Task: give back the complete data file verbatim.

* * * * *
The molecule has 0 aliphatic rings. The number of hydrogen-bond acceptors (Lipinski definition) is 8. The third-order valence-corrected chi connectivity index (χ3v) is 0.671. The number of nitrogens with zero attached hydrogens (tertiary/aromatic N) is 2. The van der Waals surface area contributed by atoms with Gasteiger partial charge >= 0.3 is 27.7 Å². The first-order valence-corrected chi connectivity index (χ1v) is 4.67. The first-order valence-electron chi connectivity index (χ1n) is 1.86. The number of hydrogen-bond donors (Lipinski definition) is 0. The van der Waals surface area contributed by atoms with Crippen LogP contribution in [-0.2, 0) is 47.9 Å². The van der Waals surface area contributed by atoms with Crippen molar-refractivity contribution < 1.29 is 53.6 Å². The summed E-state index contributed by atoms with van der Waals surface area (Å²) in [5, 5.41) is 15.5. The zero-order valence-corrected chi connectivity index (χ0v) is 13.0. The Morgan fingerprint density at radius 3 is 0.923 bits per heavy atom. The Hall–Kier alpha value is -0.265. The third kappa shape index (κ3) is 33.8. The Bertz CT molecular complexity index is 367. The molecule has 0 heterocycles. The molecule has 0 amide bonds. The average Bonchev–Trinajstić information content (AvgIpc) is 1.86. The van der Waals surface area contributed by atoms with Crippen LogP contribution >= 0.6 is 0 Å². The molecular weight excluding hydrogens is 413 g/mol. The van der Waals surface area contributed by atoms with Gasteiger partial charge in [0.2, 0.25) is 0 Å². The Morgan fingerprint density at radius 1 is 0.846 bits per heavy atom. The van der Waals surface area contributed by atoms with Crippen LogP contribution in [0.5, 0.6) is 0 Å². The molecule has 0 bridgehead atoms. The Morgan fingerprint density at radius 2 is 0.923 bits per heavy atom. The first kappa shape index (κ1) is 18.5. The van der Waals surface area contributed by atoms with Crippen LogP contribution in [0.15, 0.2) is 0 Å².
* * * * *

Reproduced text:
The molecule has 0 aliphatic rings. The number of hydrogen-bond acceptors (Lipinski definition) is 8. The third-order valence-corrected chi connectivity index (χ3v) is 0.671. The number of nitrogens with zero attached hydrogens (tertiary/aromatic N) is 2. The van der Waals surface area contributed by atoms with Gasteiger partial charge >= 0.3 is 27.7 Å². The first-order valence-corrected chi connectivity index (χ1v) is 4.67. The first-order valence-electron chi connectivity index (χ1n) is 1.86. The number of hydrogen-bond donors (Lipinski definition) is 0. The van der Waals surface area contributed by atoms with Crippen LogP contribution in [-0.2, 0) is 47.9 Å². The van der Waals surface area contributed by atoms with Crippen molar-refractivity contribution < 1.29 is 53.6 Å². The summed E-state index contributed by atoms with van der Waals surface area (Å²) in [5, 5.41) is 15.5. The zero-order valence-corrected chi connectivity index (χ0v) is 13.0. The Morgan fingerprint density at radius 3 is 0.923 bits per heavy atom. The Hall–Kier alpha value is -0.265. The third kappa shape index (κ3) is 33.8. The Bertz CT molecular complexity index is 367. The molecule has 0 heterocycles. The molecule has 0 amide bonds. The average Bonchev–Trinajstić information content (AvgIpc) is 1.86. The van der Waals surface area contributed by atoms with Crippen LogP contribution >= 0.6 is 0 Å². The molecular weight excluding hydrogens is 413 g/mol. The van der Waals surface area contributed by atoms with Gasteiger partial charge in [0.2, 0.25) is 0 Å². The Morgan fingerprint density at radius 1 is 0.846 bits per heavy atom. The van der Waals surface area contributed by atoms with Crippen LogP contribution in [0.5, 0.6) is 0 Å². The molecule has 0 bridgehead atoms. The Morgan fingerprint density at radius 2 is 0.923 bits per heavy atom. The first kappa shape index (κ1) is 18.5. The van der Waals surface area contributed by atoms with Crippen LogP contribution in [0.15, 0.2) is 0 Å².